On still another occasion, Mr. Bacon and others were preparing to hold a camp-meeting near San Augustine, and a number of wicked men conspired to break it up. Colonel Bowie, one of Texas's noblest men, providentially was present at the meeting, and being so deeply impressed with the simplicity and solemn earnestness of Bacon, that he said to the ruffians in his expressive manner, "Captain Bowie is in command to-day," and, making the sign of the cross upon the ground, he told the preachers that they could proceed with the meeting. This, of course, settled the matter.

About the year 1835, Mr. Bacon was ordained by one of the South-western Presbyteries, perhaps the Presbytery of Mississippi. I make this statement on my own authority, still not being certain that I am correct. I have a distinct recollection of having heard of the occurrence about the time, and that Thomas B. Reynolds and William A. Scott were present and promoted and participated in the ordination. These were then recent graduates from Cumberland College, but earnestly favored the measure from the consideration of Mr. Bacon's great usefulness in his field of labor, although in literary attainments he was known to fall below the requirements of the Form of Government. It was certainly an indulgence to be granted.

In 1836, Mr. Bacon organized the second Cumberland Presbyterian Church which was organized in Texas. In the fall of that year he attended the meeting of the Mississippi Synod, and succeeded in procuring an order of the Synod for the organization of a Presbytery as soon as three ministers of the country could be collected together in that capacity. In the winter of 1837, a Presbytery was organized, holding its first meeting five miles east of San Augustine. In 1841, three Presbyteries were formed out of this one, the Texas Presbytery. The names were Texas, Red River, and Colorado Presbyteries. In 1842, these Presbyteries were organized into a Synod, which held its first meeting near Nacogdoches. Rev. Samuel Bacon was Moderator. In a short time after the meeting this pioneer of Cumberland Presbyterianism, and of Protestantism in Texas, died at his home in San Augustine county.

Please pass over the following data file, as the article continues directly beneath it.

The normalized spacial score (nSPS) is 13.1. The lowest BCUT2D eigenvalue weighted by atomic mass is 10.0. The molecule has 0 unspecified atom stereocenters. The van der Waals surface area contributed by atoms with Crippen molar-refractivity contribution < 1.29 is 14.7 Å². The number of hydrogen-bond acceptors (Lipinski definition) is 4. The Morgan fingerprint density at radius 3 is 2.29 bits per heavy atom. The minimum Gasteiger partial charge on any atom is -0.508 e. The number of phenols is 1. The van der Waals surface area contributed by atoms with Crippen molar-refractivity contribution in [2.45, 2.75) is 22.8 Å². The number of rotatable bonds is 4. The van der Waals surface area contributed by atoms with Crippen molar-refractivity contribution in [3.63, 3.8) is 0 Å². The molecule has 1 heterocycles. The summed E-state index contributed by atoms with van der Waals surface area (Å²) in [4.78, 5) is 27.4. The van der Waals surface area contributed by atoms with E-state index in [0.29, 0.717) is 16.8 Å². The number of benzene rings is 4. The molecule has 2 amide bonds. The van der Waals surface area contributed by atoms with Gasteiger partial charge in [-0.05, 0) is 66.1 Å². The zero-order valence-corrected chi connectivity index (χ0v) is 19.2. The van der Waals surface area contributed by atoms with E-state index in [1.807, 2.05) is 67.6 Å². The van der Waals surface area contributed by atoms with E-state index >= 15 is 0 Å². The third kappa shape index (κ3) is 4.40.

I close this brief and imperfect sketch of the life and labors of one of our good men with a letter From Rev. W. G. L. Quaite, one of the successors of Mr. Bacon in Texas. It will be seen that a little fire has kindled a great matter in that country. God works wonders, and sometimes, too, by agencies which men would not have selected. The following is the letter:


"BROTHER BEARD:--I inclose you a sketch of the life and labors of Rev. Sumner Bacon, by Rev. J. B. Renfro, with additional statements by Rev. R. O. Watkins, who was the co-laborer of Mr. Bacon for several years in Texas.

"For several years before his death his great anxiety and prayer was that God would spare his life to see a Synod organized in Texas. This God permitted him to see, and preside over, in the fall of 1842, in Nacogdoches county, Texas.

"This was the last time he and Watkins ever met. Bacon told Watkins that his work was done. He said he had a presentiment that he should die soon. He called Brother Watkins his Texas boy; committed to Watkins his mantle; told him he was going home to die.